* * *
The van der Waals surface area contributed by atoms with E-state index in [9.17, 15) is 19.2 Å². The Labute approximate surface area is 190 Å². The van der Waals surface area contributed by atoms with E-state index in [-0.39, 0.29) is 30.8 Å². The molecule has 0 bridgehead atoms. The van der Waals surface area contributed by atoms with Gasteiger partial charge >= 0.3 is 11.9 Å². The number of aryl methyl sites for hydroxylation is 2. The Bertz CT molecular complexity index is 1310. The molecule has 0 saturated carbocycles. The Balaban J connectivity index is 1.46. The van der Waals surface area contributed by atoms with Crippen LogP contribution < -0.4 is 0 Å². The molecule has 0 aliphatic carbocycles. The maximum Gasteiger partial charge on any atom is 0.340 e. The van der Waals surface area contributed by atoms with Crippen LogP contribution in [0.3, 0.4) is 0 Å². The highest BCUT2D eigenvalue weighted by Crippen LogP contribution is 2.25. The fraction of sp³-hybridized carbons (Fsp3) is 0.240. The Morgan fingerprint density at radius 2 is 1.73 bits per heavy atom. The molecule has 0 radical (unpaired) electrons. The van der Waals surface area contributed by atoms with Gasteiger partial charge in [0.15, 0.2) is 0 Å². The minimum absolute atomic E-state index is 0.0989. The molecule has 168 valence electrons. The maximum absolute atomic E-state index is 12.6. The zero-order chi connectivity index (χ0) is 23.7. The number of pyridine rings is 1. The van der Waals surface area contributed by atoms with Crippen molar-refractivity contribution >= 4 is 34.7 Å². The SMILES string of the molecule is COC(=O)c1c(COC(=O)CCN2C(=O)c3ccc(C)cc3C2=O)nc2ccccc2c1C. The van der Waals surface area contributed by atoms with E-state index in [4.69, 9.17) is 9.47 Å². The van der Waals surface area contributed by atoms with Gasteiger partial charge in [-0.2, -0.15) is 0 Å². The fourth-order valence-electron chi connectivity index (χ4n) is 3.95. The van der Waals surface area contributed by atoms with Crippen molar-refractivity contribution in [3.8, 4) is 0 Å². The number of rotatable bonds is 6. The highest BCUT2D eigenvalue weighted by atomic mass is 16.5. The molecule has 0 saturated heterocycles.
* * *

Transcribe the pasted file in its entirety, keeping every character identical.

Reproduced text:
The van der Waals surface area contributed by atoms with E-state index in [9.17, 15) is 19.2 Å². The Labute approximate surface area is 190 Å². The van der Waals surface area contributed by atoms with E-state index in [-0.39, 0.29) is 30.8 Å². The molecule has 0 bridgehead atoms. The van der Waals surface area contributed by atoms with Gasteiger partial charge >= 0.3 is 11.9 Å². The number of aryl methyl sites for hydroxylation is 2. The Bertz CT molecular complexity index is 1310. The molecule has 0 saturated carbocycles. The Balaban J connectivity index is 1.46. The van der Waals surface area contributed by atoms with Crippen LogP contribution < -0.4 is 0 Å². The molecule has 0 aliphatic carbocycles. The maximum Gasteiger partial charge on any atom is 0.340 e. The van der Waals surface area contributed by atoms with Crippen LogP contribution in [0.3, 0.4) is 0 Å². The highest BCUT2D eigenvalue weighted by Crippen LogP contribution is 2.25. The fraction of sp³-hybridized carbons (Fsp3) is 0.240. The Morgan fingerprint density at radius 2 is 1.73 bits per heavy atom. The molecule has 0 radical (unpaired) electrons. The van der Waals surface area contributed by atoms with Gasteiger partial charge in [0.15, 0.2) is 0 Å². The minimum absolute atomic E-state index is 0.0989. The molecule has 168 valence electrons. The maximum absolute atomic E-state index is 12.6. The zero-order chi connectivity index (χ0) is 23.7. The number of pyridine rings is 1. The van der Waals surface area contributed by atoms with Crippen molar-refractivity contribution >= 4 is 34.7 Å². The SMILES string of the molecule is COC(=O)c1c(COC(=O)CCN2C(=O)c3ccc(C)cc3C2=O)nc2ccccc2c1C. The van der Waals surface area contributed by atoms with E-state index in [4.69, 9.17) is 9.47 Å². The van der Waals surface area contributed by atoms with Gasteiger partial charge in [-0.2, -0.15) is 0 Å². The fourth-order valence-electron chi connectivity index (χ4n) is 3.95. The van der Waals surface area contributed by atoms with Crippen molar-refractivity contribution in [3.8, 4) is 0 Å². The number of rotatable bonds is 6. The highest BCUT2D eigenvalue weighted by atomic mass is 16.5. The molecule has 0 saturated heterocycles.